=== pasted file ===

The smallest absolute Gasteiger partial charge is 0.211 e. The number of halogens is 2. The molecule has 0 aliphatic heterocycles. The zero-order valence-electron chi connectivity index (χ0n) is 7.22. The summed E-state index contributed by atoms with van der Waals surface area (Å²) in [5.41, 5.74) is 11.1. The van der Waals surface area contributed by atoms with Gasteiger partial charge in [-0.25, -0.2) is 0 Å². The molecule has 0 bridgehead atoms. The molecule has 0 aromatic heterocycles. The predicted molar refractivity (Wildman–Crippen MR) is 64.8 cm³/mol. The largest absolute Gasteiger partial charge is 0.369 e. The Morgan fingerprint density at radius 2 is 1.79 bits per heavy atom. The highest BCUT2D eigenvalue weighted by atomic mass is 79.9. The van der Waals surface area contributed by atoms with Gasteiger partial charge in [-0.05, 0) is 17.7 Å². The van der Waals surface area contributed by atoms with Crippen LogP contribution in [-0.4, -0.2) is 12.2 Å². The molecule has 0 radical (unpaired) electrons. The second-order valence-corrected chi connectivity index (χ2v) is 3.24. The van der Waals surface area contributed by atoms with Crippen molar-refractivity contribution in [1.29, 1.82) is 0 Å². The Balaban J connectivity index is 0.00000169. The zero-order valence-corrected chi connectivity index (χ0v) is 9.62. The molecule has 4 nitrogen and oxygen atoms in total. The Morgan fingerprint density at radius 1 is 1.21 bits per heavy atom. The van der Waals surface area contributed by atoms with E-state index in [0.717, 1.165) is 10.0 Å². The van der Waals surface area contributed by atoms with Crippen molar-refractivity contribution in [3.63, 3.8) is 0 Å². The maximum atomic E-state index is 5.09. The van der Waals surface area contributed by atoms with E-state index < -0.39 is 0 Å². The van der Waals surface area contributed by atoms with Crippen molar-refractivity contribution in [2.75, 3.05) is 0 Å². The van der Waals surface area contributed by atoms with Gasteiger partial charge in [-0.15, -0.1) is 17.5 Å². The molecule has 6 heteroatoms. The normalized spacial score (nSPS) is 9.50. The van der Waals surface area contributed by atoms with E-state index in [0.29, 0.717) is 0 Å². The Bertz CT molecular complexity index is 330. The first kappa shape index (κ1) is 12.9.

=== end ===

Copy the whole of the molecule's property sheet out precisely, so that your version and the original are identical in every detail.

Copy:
The smallest absolute Gasteiger partial charge is 0.211 e. The number of halogens is 2. The molecule has 0 aliphatic heterocycles. The zero-order valence-electron chi connectivity index (χ0n) is 7.22. The summed E-state index contributed by atoms with van der Waals surface area (Å²) in [5.41, 5.74) is 11.1. The van der Waals surface area contributed by atoms with Gasteiger partial charge in [-0.25, -0.2) is 0 Å². The molecule has 0 bridgehead atoms. The molecule has 0 aromatic heterocycles. The predicted molar refractivity (Wildman–Crippen MR) is 64.8 cm³/mol. The largest absolute Gasteiger partial charge is 0.369 e. The Morgan fingerprint density at radius 2 is 1.79 bits per heavy atom. The highest BCUT2D eigenvalue weighted by atomic mass is 79.9. The van der Waals surface area contributed by atoms with Gasteiger partial charge in [-0.05, 0) is 17.7 Å². The van der Waals surface area contributed by atoms with Crippen LogP contribution in [-0.4, -0.2) is 12.2 Å². The molecule has 0 radical (unpaired) electrons. The second-order valence-corrected chi connectivity index (χ2v) is 3.24. The van der Waals surface area contributed by atoms with Crippen molar-refractivity contribution in [1.29, 1.82) is 0 Å². The Balaban J connectivity index is 0.00000169. The zero-order valence-corrected chi connectivity index (χ0v) is 9.62. The molecule has 4 nitrogen and oxygen atoms in total. The Morgan fingerprint density at radius 1 is 1.21 bits per heavy atom. The van der Waals surface area contributed by atoms with E-state index in [0.717, 1.165) is 10.0 Å². The van der Waals surface area contributed by atoms with Crippen molar-refractivity contribution in [3.63, 3.8) is 0 Å². The maximum atomic E-state index is 5.09. The van der Waals surface area contributed by atoms with E-state index < -0.39 is 0 Å². The van der Waals surface area contributed by atoms with Crippen molar-refractivity contribution in [2.75, 3.05) is 0 Å². The van der Waals surface area contributed by atoms with Gasteiger partial charge in [-0.15, -0.1) is 17.5 Å². The molecule has 6 heteroatoms. The normalized spacial score (nSPS) is 9.50. The van der Waals surface area contributed by atoms with E-state index in [0.29, 0.717) is 0 Å². The Bertz CT molecular complexity index is 330. The first kappa shape index (κ1) is 12.9.